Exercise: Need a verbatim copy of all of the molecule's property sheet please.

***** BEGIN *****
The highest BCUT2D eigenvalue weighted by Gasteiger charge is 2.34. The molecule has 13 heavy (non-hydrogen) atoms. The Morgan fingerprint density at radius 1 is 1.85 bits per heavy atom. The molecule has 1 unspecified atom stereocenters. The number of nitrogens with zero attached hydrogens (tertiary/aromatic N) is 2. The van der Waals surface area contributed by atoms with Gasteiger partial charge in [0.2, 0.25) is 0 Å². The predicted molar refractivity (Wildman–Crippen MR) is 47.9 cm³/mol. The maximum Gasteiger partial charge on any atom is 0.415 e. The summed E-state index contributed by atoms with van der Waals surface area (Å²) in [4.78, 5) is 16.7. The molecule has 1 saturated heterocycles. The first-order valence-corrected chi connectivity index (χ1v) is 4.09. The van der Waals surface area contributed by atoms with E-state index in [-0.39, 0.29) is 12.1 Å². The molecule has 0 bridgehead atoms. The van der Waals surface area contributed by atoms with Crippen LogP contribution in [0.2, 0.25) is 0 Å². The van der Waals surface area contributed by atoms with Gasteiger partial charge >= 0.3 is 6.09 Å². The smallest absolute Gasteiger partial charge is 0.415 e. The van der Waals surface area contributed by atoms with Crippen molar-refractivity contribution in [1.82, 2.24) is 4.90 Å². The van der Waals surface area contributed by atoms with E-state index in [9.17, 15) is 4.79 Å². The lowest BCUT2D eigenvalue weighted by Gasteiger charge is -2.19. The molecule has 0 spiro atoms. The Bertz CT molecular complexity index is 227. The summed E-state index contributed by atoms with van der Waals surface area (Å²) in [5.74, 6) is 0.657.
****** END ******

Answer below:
The highest BCUT2D eigenvalue weighted by Gasteiger charge is 2.34. The molecule has 13 heavy (non-hydrogen) atoms. The Morgan fingerprint density at radius 1 is 1.85 bits per heavy atom. The molecule has 1 unspecified atom stereocenters. The number of nitrogens with zero attached hydrogens (tertiary/aromatic N) is 2. The van der Waals surface area contributed by atoms with Gasteiger partial charge in [0.2, 0.25) is 0 Å². The predicted molar refractivity (Wildman–Crippen MR) is 47.9 cm³/mol. The maximum Gasteiger partial charge on any atom is 0.415 e. The summed E-state index contributed by atoms with van der Waals surface area (Å²) in [4.78, 5) is 16.7. The molecule has 1 saturated heterocycles. The first-order valence-corrected chi connectivity index (χ1v) is 4.09. The van der Waals surface area contributed by atoms with E-state index in [-0.39, 0.29) is 12.1 Å². The molecule has 0 bridgehead atoms. The van der Waals surface area contributed by atoms with Crippen LogP contribution in [0.2, 0.25) is 0 Å². The van der Waals surface area contributed by atoms with Gasteiger partial charge >= 0.3 is 6.09 Å². The smallest absolute Gasteiger partial charge is 0.415 e. The van der Waals surface area contributed by atoms with Crippen molar-refractivity contribution in [1.82, 2.24) is 4.90 Å². The van der Waals surface area contributed by atoms with E-state index in [9.17, 15) is 4.79 Å². The lowest BCUT2D eigenvalue weighted by Gasteiger charge is -2.19. The molecule has 0 spiro atoms. The Bertz CT molecular complexity index is 227. The summed E-state index contributed by atoms with van der Waals surface area (Å²) in [5.74, 6) is 0.657.